A NOVEL TRANSIENT TESTING METHOD FOR HEAT/ENERGY WHEEL COMPONENTS
Fathieh, Farhad 1983-
Heat wheels and energy wheels are widely used in ventilation systems to recovery sensible and latent energy, and consequently, reduce the energy required to condition outdoor ventilation air for buildings. This Ph.D. thesis proposes a novel transient testing facility and method to predict the effectiveness of heat/energy wheels by testing a small component of the wheels. The component required for this test is a few coated sheets (for energy wheels) or non-coated sheets (for heat wheels). The effectiveness values predicted for small-scale testing and determined from correlations in the literature agreed within ±3% and within the experimental uncertainty bounds (at wheel angular speed, ω, of 20 rpm when NTU < 13.1 and 2 < NTUm < 10). The transient component testing was also used to investigate the effects of physical and sorption properties of mesoporous silica gel on moisture transfer. It was found that the smaller the pore width and the larger the specific surface area, the higher the sorption capacity of the desiccant. However, the smaller pore width increases the vapour diffusion resistance and reduces the sorption rate. It was observed that the energy exchanger coated with silica gel that has an average pore width of 63 Å and an average particle size of 150 μm (63 Å-150 μm) performed better than the two other silica gel coated exchangers (77 Å-55 μm and 115 Å-160 μm), especially when ω < 5 rpm. The latent effectiveness of all the exchangers were nearly the same at higher angular speeds, ω > 10 rpm. Finally, the performance of an exchanger coated with biopolymer starch particles was compared with the silica gel coated exchangers through transient testing. It was found that the starch particles increased the latent effectiveness by 13% at ω = 0.5 rpm compared to the silica gel particles while the latent effectiveness values were nearly equal at ω = 20 rpm. Considering that starch typically costs less than silica gel, bio-desiccants such as starch have great potential to be used in desiccant coated exchangers.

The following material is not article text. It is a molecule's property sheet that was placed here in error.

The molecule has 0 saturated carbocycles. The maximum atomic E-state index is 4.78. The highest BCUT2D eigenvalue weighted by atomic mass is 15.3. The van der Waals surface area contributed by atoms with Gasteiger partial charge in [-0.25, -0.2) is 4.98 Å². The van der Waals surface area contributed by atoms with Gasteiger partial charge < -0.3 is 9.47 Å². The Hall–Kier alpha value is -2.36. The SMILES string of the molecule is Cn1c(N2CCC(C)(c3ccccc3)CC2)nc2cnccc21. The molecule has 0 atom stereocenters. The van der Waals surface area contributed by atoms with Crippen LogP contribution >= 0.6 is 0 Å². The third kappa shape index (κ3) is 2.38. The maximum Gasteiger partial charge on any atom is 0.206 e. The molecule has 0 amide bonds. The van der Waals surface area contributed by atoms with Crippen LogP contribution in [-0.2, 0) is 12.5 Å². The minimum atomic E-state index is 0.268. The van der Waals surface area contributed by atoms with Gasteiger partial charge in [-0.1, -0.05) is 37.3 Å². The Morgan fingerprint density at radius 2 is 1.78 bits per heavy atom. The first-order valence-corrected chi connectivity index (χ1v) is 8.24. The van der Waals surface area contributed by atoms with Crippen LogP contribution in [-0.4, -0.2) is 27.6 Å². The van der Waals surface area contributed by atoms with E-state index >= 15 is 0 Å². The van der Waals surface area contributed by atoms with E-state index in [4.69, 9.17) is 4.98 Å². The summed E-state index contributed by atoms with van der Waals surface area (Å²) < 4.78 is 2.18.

DegreeDoctor of Philosophy (Ph.D.)
SupervisorSinonson, Carey J; Evitts, Richard W; Besant, Robert W
CommitteeBugg, James D; Trovi, David A; Wilson, Lee D; Odeshi, Akindele G
Copyright DateJuly 2016